RW: How did the Wellbeing Hub adapt to the challenges of the pandemic?

DT: The pandemic was something that, as human beings, we’ve never experienced before, and what I learned over the past two and a half years has been massive. When everything shut down, we kept our doors and services open with a skeleton staff. What we realised is that even though everything stopped, our service users still needed our support. I work for the criminal justice side of the organisation; the people who were being released from prison were emerging into a world that they’d never seen before. They came to us and they were able to get support and signposting, and it was quite special to be a part of that process.

RW: And finally, what do you think is the most common misconception of homelessness that most people in society hold?

DT: The way I look at it is: you could see a man or a woman sitting on a bench, with no teeth and a brown bag with a bottle in it, and think ‘what a mess’. Everyone makes those kinds of snap judgements in our society – we all do this every day. What I’ve realized is that there are days where I feel the same way that that person looks – but because I’m suited and booted, other people can’t tell. We have to understand that this is not an external issue.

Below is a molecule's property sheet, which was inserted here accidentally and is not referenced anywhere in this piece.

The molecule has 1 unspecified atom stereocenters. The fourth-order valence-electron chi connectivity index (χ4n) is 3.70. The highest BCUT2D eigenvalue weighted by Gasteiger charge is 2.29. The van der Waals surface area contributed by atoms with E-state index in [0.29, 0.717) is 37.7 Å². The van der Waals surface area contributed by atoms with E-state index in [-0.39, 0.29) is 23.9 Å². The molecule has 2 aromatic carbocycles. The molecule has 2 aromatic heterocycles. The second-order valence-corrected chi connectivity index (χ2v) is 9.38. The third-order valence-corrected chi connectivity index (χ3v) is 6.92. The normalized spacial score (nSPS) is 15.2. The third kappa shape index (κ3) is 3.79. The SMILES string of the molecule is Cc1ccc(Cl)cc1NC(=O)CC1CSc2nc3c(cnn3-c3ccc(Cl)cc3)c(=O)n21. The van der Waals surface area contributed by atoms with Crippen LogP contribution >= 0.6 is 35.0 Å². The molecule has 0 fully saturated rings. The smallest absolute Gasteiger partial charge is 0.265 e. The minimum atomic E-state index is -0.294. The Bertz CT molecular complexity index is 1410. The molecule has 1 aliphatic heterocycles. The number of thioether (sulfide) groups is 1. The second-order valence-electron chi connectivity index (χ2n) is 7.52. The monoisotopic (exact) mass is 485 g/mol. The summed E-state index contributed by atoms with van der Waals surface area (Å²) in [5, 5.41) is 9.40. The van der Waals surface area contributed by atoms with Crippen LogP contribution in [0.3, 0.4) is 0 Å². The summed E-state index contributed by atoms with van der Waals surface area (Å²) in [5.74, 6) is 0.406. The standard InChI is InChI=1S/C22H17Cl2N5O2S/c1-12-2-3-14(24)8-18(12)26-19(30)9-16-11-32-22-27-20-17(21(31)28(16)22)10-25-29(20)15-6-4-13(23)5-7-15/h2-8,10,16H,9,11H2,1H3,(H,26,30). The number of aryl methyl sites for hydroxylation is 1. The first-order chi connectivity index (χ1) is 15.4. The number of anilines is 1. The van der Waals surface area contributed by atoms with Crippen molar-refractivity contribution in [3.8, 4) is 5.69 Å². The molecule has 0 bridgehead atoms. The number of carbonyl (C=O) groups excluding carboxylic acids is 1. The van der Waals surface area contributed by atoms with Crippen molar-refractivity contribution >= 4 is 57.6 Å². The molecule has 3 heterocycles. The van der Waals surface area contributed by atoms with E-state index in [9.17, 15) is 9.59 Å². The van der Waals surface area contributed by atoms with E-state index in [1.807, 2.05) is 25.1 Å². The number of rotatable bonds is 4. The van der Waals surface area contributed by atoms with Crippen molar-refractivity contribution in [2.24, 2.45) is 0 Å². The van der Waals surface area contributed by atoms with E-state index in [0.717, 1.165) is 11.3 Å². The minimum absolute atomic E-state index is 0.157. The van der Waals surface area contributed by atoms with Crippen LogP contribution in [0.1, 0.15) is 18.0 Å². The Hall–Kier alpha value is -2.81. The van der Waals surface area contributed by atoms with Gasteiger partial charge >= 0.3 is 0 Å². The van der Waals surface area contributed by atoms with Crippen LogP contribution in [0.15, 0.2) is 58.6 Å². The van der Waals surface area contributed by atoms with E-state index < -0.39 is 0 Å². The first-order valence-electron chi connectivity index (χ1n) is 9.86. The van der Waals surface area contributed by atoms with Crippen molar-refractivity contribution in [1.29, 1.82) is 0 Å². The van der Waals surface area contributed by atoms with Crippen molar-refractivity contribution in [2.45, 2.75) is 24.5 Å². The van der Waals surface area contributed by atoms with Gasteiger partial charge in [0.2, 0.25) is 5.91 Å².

I think that society in general is more aware now, and we don’t ignore homelessness like we used to. There are lots of organisations that provide support, like churches or volunteer shops. What we need to realise is that this could happen to any one of us on any given day. Homelessness doesn’t happen overnight – a person doesn’t suddenly wake up and decide to become homeless. There’s a progression, and that progression could begin for any one of us; it’s why the decisions that we make around wellbeing are so important. When I look at people in that situation, I know it’s not what I see. You have to ask yourself – why are they on the streets? It’s usually because they feel safer on the streets than in a hostel or a care home – we’ve heard some awful stories about what’s happened to some of these people when they are in the care of someone else. The Wellbeing Hub provides care and support, but because we’re a service, people can struggle to come and access us because of their past experiences with services. We do frontline street work – something I used to do when I started here – to help us engage with people as best we can.

My experience of going through Streetwise Opera and being part of that community over the course of a year was unique; it’s an experience that as a service we will never be able to offer. Whilst housing is obviously important, for some people, it doesn’t matter if you get them a home if they’re not able to cope internally. We need to understand why that is and what we can do about it. That’s my hope – that we’re able to provide some bigger houses, get people off the streets and give them the tools to support themselves. Ultimately, it’s the internal stuff that counts – it’s where the problem is and where the solution lies.

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Rachael Williams

Rachael Williams

CEO of Streetwise Opera